Thai oil tanker believed hijacked
A Japanese oil tanker which was raided by armed pirates sails at Port Klang, outside Kuala Lumpur, April 23, 2014.Reuters

A Thai oil tanker sailing from Singapore to Indonesia is believed to have been hijacked, the International Maritime Bureau (IMB) has said.

The diesel tanker MT Orapin 4 departed from Singapore on 27 May, but has since lost contact, the IMB said.

"It could be a hijacking. We have sent signals for ships in the area to keep a lookout and the authorities have been alerted," Noel Choong, the head of IMB's Piracy Reporting Centre, said, according to Reuters.

The vanished tanker had 14 crew on board and was heading to Pontianak on Indonesia's Kalimantan.

Choong added that pirates had raided many vessels in the waters around the Malacca Strait and Singapore recently.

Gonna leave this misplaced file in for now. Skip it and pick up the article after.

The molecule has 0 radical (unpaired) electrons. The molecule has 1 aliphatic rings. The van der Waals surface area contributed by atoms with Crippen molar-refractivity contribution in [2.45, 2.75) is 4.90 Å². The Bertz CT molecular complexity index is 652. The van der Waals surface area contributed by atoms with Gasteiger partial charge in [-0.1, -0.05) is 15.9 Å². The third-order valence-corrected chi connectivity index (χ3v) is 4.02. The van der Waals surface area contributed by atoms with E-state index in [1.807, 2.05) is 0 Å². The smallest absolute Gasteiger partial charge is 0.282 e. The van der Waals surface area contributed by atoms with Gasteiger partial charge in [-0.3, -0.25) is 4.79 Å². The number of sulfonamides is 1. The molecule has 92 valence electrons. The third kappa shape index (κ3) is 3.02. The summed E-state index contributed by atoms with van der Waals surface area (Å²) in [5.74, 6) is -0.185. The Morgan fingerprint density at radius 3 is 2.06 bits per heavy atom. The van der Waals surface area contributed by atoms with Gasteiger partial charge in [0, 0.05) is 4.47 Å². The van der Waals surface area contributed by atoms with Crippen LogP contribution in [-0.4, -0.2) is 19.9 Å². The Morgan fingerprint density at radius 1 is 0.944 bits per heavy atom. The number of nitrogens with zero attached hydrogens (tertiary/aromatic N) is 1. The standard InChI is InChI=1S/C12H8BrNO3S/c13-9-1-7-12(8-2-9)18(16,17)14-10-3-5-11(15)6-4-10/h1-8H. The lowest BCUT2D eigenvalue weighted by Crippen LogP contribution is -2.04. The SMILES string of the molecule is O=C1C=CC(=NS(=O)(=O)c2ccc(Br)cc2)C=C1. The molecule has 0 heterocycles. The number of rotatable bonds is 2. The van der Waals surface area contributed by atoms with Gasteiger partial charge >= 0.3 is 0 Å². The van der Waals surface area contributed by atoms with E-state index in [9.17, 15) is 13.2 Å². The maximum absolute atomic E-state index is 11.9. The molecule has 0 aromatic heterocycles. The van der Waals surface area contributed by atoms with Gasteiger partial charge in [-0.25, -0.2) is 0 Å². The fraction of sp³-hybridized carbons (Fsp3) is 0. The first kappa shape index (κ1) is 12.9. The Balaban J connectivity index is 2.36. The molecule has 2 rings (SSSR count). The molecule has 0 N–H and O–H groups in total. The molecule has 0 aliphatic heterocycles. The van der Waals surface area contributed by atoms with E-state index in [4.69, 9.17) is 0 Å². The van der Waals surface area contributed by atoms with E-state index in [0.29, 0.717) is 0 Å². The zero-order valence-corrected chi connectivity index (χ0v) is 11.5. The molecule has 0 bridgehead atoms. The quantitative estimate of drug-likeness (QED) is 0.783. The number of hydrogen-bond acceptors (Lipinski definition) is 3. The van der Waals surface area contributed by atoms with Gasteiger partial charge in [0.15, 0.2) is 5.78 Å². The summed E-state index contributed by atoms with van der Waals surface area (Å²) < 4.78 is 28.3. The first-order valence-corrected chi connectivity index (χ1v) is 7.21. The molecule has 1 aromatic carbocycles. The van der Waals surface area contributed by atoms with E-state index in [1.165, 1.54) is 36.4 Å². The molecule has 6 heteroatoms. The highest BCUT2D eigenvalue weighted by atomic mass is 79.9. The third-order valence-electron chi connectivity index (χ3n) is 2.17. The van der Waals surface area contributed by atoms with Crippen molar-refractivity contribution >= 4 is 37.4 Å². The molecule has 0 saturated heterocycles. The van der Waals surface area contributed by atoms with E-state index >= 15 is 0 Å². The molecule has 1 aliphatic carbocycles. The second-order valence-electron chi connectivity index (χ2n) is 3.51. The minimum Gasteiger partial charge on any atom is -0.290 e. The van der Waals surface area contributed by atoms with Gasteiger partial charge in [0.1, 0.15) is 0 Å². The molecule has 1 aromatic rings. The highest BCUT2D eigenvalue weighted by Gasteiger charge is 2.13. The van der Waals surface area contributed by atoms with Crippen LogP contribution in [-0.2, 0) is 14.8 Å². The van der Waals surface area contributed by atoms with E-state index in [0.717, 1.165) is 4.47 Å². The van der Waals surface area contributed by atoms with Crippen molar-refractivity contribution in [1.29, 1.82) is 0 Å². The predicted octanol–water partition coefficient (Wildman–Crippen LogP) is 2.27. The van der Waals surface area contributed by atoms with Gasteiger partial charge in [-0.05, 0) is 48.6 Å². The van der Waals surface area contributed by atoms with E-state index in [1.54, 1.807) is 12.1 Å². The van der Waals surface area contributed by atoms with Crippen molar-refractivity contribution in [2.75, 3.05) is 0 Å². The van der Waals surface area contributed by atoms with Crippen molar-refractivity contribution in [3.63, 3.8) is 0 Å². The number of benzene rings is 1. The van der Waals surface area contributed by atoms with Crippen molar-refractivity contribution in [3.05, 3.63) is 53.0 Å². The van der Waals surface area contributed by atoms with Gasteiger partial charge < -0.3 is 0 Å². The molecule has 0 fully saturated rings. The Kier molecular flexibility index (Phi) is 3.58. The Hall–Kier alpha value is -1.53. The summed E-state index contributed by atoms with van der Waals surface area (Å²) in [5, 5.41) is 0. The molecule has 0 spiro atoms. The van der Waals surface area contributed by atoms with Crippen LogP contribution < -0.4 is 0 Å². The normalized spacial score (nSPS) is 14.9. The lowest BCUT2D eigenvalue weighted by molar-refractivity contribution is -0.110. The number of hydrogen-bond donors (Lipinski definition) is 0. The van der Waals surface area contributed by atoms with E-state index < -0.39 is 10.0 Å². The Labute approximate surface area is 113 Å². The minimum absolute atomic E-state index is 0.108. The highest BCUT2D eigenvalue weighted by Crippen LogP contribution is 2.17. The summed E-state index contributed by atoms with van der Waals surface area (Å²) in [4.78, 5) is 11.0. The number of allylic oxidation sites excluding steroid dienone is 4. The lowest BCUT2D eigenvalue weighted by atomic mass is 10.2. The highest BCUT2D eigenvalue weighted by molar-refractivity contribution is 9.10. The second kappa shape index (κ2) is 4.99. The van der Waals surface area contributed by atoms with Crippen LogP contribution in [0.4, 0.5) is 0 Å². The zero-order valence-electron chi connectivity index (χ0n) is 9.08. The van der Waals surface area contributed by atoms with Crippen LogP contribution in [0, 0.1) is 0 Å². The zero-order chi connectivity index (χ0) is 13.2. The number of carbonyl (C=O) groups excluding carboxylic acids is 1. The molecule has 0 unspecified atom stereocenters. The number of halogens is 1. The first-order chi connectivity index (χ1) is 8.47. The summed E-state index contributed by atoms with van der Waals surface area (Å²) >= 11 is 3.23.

According to the Regional Co-operation Agreement on Combating Piracy and Armed Robbery against Ships in Asia (ReCAAP), pirate attacks in one of the busiest waterways in the world are on the rise.

As many as eight armed attacks by pirates took place in the Malacca Strait and around Singapore in the first three months of this year, compared with one such attack in the same period the previous year, ReCAAP told the news agency.

In April, armed pirates hijacked a Japanese oil tanker off the coast of Malaysia and stole about 3 million litres of diesel.

The Indonesian pirates pumped out the diesel, worth about $2.5m, into two waiting vessels and sailed away, Malaysia's maritime police had said.

Shipping news website Medi Telegraph had reported that in some cases of hijacking, ties with tanker crew and the pirates were suspected. Calling such cases as "intelligence-led hijacks", it said a syndicate that thrives on stealing gasoil cargoes and selling them on the black market was behind the rising attacks.

Almost a quarter of the world's seaborne oil cargoes pass through the Malacca Strait.